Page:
Thursday, October 31, 2002

From The Brain of The Giant Head

You Know You’re Right, It Smells Like Teen Spirit

Many of you who know me know I’m a punk rock fan. While I put the chain wallet to rest many moons ago, I still head-bob and knock things over with the best of them. In fact, I still have bruises on my tailbone from crowd surfing back in the late 90s and, earlier this year, the Authority Guru and I got back out on the mosh-pit floor to show the youngsters that we still had it. And when they beat our out-of-shape bodies senseless, we did what any self-respecting adult punk rockers would do. We waved our beers in our over-21-stamped hands in their faces and laughed.

My obsession with punk has led me to follow the Nirvana legacy very closely. I was one of the biggest Nirvana fans back when corduroy pants and flannel shirts were making their way to local mini-malls. (I’d like to thank my Grandpa Klems for letting me steal some of his clothes. My Grandma always said ‘He’s never changes the way he dresses, yet he goes in and out of style every 10 years.’) The "grunge phenomenon" started. And it was started by a punk-rock trio from the city where it always rains but the people have tons of energy -- Starbucks, Washington.

I remember exactly where I was when I heard the news about frontman Kurt Cobain’s suicide. I was helping my Dad build our new computer desk, and by ‘helping him build’ I mean getting the tools from the garage and cleaning the sweat off his forehead with my sleeve. It was a devastating day for me and for my sleeve. The voice of my generation was gone. My Dad comforted me with the wisdom only a father can give.

"Son, I dropped a screw in the carpet. Find it."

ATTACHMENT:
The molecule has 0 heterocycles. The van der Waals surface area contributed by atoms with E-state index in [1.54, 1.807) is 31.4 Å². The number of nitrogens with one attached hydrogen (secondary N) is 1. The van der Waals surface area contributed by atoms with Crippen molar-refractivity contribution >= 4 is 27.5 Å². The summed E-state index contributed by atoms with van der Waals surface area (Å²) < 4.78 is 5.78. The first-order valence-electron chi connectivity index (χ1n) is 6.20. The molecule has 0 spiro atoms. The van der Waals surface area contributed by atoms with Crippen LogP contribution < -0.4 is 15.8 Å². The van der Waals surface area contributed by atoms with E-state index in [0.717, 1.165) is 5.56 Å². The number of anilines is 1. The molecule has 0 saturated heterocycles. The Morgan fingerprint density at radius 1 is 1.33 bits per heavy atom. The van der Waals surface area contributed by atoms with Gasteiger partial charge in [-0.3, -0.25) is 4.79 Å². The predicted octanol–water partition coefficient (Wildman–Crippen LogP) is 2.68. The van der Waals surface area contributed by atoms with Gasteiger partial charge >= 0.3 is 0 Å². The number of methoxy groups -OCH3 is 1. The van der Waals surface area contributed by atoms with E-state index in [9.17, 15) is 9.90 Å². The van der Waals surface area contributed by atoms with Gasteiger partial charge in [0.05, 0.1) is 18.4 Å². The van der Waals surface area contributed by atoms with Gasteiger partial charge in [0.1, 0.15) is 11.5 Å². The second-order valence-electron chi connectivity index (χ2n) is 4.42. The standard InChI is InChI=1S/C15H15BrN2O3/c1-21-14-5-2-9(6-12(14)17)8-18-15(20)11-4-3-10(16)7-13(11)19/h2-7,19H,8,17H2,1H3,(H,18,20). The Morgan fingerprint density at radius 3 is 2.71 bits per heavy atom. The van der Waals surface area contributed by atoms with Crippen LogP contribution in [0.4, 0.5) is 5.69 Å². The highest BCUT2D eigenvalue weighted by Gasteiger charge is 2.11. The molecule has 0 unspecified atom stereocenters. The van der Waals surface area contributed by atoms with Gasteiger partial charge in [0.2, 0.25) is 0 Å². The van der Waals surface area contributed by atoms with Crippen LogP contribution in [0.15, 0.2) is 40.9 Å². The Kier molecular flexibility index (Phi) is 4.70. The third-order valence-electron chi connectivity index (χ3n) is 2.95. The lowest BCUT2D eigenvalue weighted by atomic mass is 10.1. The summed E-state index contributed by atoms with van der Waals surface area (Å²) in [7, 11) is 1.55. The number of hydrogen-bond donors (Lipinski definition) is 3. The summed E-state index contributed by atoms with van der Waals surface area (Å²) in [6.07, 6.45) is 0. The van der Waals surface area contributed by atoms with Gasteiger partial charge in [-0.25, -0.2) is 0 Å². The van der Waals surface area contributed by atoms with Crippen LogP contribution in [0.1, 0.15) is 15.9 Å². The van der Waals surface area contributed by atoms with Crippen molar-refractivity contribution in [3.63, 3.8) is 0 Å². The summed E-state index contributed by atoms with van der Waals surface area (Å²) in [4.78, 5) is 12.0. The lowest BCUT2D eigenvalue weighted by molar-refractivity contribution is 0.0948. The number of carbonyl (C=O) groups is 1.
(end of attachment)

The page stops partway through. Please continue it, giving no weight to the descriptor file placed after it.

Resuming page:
It’s been more than eight years since My Generation’s voice took his life, but two years ago rumors started flying about an unreleased Nirvana song that had been hidden in a vault no one could find. Lucky for us, the vault was made out of cheese and drummer Dave Grohl’s dog found the final recording by Nirvana.

The remaining band members were working out plans to release the song as part of a greatest hits CD, which was supposed to be released in February, 2001, the 10-year anniversary of Billboards’ number 1 ranking of Smells Like Teen Spirit. Everything was going well until Her Beastliness got in the way.

Courtney "I need to fire whoever does my make-up" Love sued the band members to keep them from releasing the greatest hits album and the new song. As Cobain’s widow, she had a one-third equal right in the band’s decision-making including release dates, song track order and pizza toppings. An agreement was reached last month by Love and the surviving Nirvana bandmates. When asked how they reached a settlement Love responded, "Money, more money and extra anchovies."

So this week, the Nirvana Greatest Hits album was released, featuring the unreleased Nirvana song, "You Know You’re Right," along with a new song from the remaining members called, "Courtney Love Can Suck It." As a partner, though, Love will receive one-third of the profits from the album. While that settlement is all water under the bridge for Nirvana, a new lawsuit has been issued from Love’s former band, HOLE, as they are pissed that Nirvana stole the title and lyrics of "Courtney Love Can Suck It".

Radio airplay has been heavy for the previously unreleased tune "You Know You’re Right," with the song shooting straight up the charts. It brings back the feeling we had as youthful teenagers, children of the Baby Boom generation, that needed an escape from hair bands and cheesy pop music. And now, faced with almost the same problem, Nirvana is giving us the same escape.

The song, which mixes deep bass rhythms with the scratchy guitar licks of the grunge masters, features an angry Cobain screaming "Pain" in the background of the song. Was he talking about his own emotional pain? Was he talking about his own physical pain? Was he talking about the pain of waking up to Courtney Love’s ugly face every morning?

I have my guess and I bet you have yours.

And You Know You’re Right.